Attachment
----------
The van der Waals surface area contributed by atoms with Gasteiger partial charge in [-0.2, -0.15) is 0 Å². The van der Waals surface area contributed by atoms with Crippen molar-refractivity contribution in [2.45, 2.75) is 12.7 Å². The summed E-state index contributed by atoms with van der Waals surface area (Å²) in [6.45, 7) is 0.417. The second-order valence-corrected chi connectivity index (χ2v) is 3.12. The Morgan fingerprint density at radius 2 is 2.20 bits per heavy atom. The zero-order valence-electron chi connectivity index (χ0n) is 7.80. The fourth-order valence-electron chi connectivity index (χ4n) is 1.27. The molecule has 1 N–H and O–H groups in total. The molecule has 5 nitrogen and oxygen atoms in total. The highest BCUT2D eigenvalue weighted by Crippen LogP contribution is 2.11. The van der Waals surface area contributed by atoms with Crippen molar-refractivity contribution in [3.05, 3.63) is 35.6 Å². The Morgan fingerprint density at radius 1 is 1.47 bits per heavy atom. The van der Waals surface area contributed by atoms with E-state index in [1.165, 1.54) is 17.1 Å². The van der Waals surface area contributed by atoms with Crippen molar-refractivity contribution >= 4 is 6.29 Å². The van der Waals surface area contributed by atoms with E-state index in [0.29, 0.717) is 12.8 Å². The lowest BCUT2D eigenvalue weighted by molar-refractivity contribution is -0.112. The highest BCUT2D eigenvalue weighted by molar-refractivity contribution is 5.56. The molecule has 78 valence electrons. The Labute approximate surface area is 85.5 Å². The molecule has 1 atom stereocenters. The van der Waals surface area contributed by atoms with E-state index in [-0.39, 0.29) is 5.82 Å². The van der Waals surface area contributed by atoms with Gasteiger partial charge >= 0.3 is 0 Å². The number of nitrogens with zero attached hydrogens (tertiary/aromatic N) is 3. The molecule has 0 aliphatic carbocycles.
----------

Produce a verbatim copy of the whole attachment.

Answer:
The van der Waals surface area contributed by atoms with Gasteiger partial charge in [-0.2, -0.15) is 0 Å². The van der Waals surface area contributed by atoms with Crippen molar-refractivity contribution in [2.45, 2.75) is 12.7 Å². The summed E-state index contributed by atoms with van der Waals surface area (Å²) in [6.45, 7) is 0.417. The second-order valence-corrected chi connectivity index (χ2v) is 3.12. The Morgan fingerprint density at radius 2 is 2.20 bits per heavy atom. The zero-order valence-electron chi connectivity index (χ0n) is 7.80. The fourth-order valence-electron chi connectivity index (χ4n) is 1.27. The molecule has 1 N–H and O–H groups in total. The molecule has 5 nitrogen and oxygen atoms in total. The highest BCUT2D eigenvalue weighted by Crippen LogP contribution is 2.11. The van der Waals surface area contributed by atoms with Crippen molar-refractivity contribution in [3.05, 3.63) is 35.6 Å². The Morgan fingerprint density at radius 1 is 1.47 bits per heavy atom. The van der Waals surface area contributed by atoms with E-state index in [1.165, 1.54) is 17.1 Å². The van der Waals surface area contributed by atoms with Crippen molar-refractivity contribution >= 4 is 6.29 Å². The van der Waals surface area contributed by atoms with E-state index in [0.29, 0.717) is 12.8 Å². The lowest BCUT2D eigenvalue weighted by molar-refractivity contribution is -0.112. The highest BCUT2D eigenvalue weighted by molar-refractivity contribution is 5.56. The molecule has 78 valence electrons. The Labute approximate surface area is 85.5 Å². The molecule has 1 atom stereocenters. The van der Waals surface area contributed by atoms with E-state index in [-0.39, 0.29) is 5.82 Å². The van der Waals surface area contributed by atoms with Gasteiger partial charge >= 0.3 is 0 Å². The number of nitrogens with zero attached hydrogens (tertiary/aromatic N) is 3. The molecule has 0 aliphatic carbocycles.